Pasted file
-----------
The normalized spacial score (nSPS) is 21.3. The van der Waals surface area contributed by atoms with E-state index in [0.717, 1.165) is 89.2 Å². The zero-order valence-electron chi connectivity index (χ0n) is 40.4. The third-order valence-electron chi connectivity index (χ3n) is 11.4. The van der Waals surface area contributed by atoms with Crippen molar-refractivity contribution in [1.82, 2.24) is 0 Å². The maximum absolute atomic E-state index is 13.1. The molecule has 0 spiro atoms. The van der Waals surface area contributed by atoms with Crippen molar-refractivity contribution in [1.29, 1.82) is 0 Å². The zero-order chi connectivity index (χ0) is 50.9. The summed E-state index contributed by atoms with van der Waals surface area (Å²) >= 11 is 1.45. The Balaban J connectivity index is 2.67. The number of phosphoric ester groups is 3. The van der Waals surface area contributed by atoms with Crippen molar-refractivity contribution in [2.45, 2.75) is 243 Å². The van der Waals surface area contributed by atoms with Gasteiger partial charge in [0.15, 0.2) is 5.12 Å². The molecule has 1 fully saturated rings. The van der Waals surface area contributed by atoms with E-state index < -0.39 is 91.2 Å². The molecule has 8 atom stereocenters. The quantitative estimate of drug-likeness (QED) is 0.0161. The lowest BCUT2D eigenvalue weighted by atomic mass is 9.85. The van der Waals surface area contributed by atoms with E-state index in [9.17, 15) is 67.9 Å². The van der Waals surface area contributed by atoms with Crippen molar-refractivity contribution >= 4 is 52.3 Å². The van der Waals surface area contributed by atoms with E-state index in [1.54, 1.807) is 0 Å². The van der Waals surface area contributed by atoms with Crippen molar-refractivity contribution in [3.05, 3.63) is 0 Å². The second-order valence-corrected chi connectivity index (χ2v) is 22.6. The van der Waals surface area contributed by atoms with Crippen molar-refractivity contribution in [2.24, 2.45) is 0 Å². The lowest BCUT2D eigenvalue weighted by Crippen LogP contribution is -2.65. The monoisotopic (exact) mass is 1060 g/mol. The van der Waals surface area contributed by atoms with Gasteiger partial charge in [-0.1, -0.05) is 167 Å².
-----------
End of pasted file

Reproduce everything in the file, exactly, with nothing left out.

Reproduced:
The normalized spacial score (nSPS) is 21.3. The van der Waals surface area contributed by atoms with E-state index in [0.717, 1.165) is 89.2 Å². The zero-order valence-electron chi connectivity index (χ0n) is 40.4. The third-order valence-electron chi connectivity index (χ3n) is 11.4. The van der Waals surface area contributed by atoms with Crippen molar-refractivity contribution in [1.82, 2.24) is 0 Å². The maximum absolute atomic E-state index is 13.1. The molecule has 0 spiro atoms. The van der Waals surface area contributed by atoms with Crippen molar-refractivity contribution in [1.29, 1.82) is 0 Å². The zero-order chi connectivity index (χ0) is 50.9. The summed E-state index contributed by atoms with van der Waals surface area (Å²) >= 11 is 1.45. The Balaban J connectivity index is 2.67. The number of phosphoric ester groups is 3. The van der Waals surface area contributed by atoms with Crippen molar-refractivity contribution in [2.45, 2.75) is 243 Å². The van der Waals surface area contributed by atoms with Gasteiger partial charge in [0.15, 0.2) is 5.12 Å². The molecule has 1 fully saturated rings. The van der Waals surface area contributed by atoms with E-state index < -0.39 is 91.2 Å². The molecule has 8 atom stereocenters. The quantitative estimate of drug-likeness (QED) is 0.0161. The lowest BCUT2D eigenvalue weighted by atomic mass is 9.85. The van der Waals surface area contributed by atoms with E-state index in [9.17, 15) is 67.9 Å². The van der Waals surface area contributed by atoms with Crippen molar-refractivity contribution >= 4 is 52.3 Å². The van der Waals surface area contributed by atoms with E-state index in [1.54, 1.807) is 0 Å². The van der Waals surface area contributed by atoms with Crippen molar-refractivity contribution in [3.05, 3.63) is 0 Å². The second-order valence-corrected chi connectivity index (χ2v) is 22.6. The van der Waals surface area contributed by atoms with Crippen molar-refractivity contribution in [2.24, 2.45) is 0 Å². The lowest BCUT2D eigenvalue weighted by Crippen LogP contribution is -2.65. The monoisotopic (exact) mass is 1060 g/mol. The van der Waals surface area contributed by atoms with Gasteiger partial charge in [-0.1, -0.05) is 167 Å².